Confirmation of the Award

Buyer then filed in Delaware Chancery Court to have the arbitration award confirmed. In that court, Vice Chancellor J. Travis Laster acknowledged that the arbitral result was "economically divorced from the intended transaction"3 and that he would have reached a different result if presented the question directly. Review of an arbitration award, however, is "one of the narrowest standards of judicial review"4 and requires affirming the award unless a showing is made that the arbitrator acted in "manifest disregard of the law," which requires "that the arbitrator (1) knew of [a] relevant legal principle, (2) appreciated that this principle controlled the outcome of the disputed issue, and (3) nonetheless willfully flouted the governing law by refusing to apply it."5 In other words, the award will be affirmed if the arbitrator "is even arguably construing or applying the contract and acting within the scope of his authority[.]"6 Finding that Seller could not demonstrate that Arbitrator Slights exhibited manifest disregard for the law, Vice Chancellor Laster reluctantly confirmed the award, which Seller has now appealed to the Delaware Supreme Court.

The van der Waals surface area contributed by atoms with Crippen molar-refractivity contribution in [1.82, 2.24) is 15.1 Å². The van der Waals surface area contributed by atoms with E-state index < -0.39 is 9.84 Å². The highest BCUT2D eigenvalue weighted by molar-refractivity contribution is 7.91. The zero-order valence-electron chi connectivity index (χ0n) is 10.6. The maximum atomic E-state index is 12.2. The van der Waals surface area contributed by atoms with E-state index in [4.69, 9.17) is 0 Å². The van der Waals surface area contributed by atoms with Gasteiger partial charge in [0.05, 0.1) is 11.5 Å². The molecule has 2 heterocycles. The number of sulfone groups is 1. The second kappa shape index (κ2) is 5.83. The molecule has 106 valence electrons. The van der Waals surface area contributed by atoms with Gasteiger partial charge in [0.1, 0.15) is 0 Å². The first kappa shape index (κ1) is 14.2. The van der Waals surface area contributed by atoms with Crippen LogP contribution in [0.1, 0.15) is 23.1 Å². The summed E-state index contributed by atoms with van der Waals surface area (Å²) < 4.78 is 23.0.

The Save Mart decision emphasizes two important points for M&A practitioners: 1) Delaware courts' famously rigid application of contract terms, even where seemingly inequitable results may obtain, and 2) the extremely narrow grounds available to a party seeking to challenge an arbitration award. As Arbitrator Slights related in the Save Mart opinion: "Delaware law is more contractarian than most, and Delaware courts will enforce the letter of the parties' contract without regard for whether they have struck a good or bad deal[.]"7 The decision underscores the importance to transaction parties of carefully working through defined terms and ensuring, to the extent possible, that the fundamental economic terms of a deal are explicitly addressed in transaction documents.

While the case is currently on appeal to the Delaware Supreme Court, given the exceedingly high burden required to reverse an arbitration award, it appears likely that the negative purchase price ruling will hold.

Holland & Knight routinely assists purchasers and sellers in post-closing M&A disputes and claims relating to earnouts and purchase price adjustments, as well as for breaches of representations and warranties and indemnity in jurisdictions around the country. Our firm's deep bench of practitioners continuously monitors developments in the law that affect transaction participants.


1 SM Buyer LLC v. RMP Seller Holdings, LLC, No. 2023-0957, 2024 WL 1181315 (Del. Ch. Mar. 17, 2024).

2 SM Buyer LLC v. RMP Seller Holdings, LLC, No. 2023-0957, 2024 WL 865918 (Del. Ch. Feb. 28, 2024).

3 Id. at *4.

4 Id. at *3.

5 Id. (quoting SPX Corp. v. Garda USA, Inc., 94 A.3d 745,750–51 (Del. 2014)).

6 Id. (quoting SPX Corp., 94 A.3d at 751).

7 Final Arbitration Award at 2, 8, SM Buyer LLC v. RMP Seller Holdings, LLC, 2024 WL 865918 (Del. Ch. Feb. 28, 2024) (No. 2023-0957).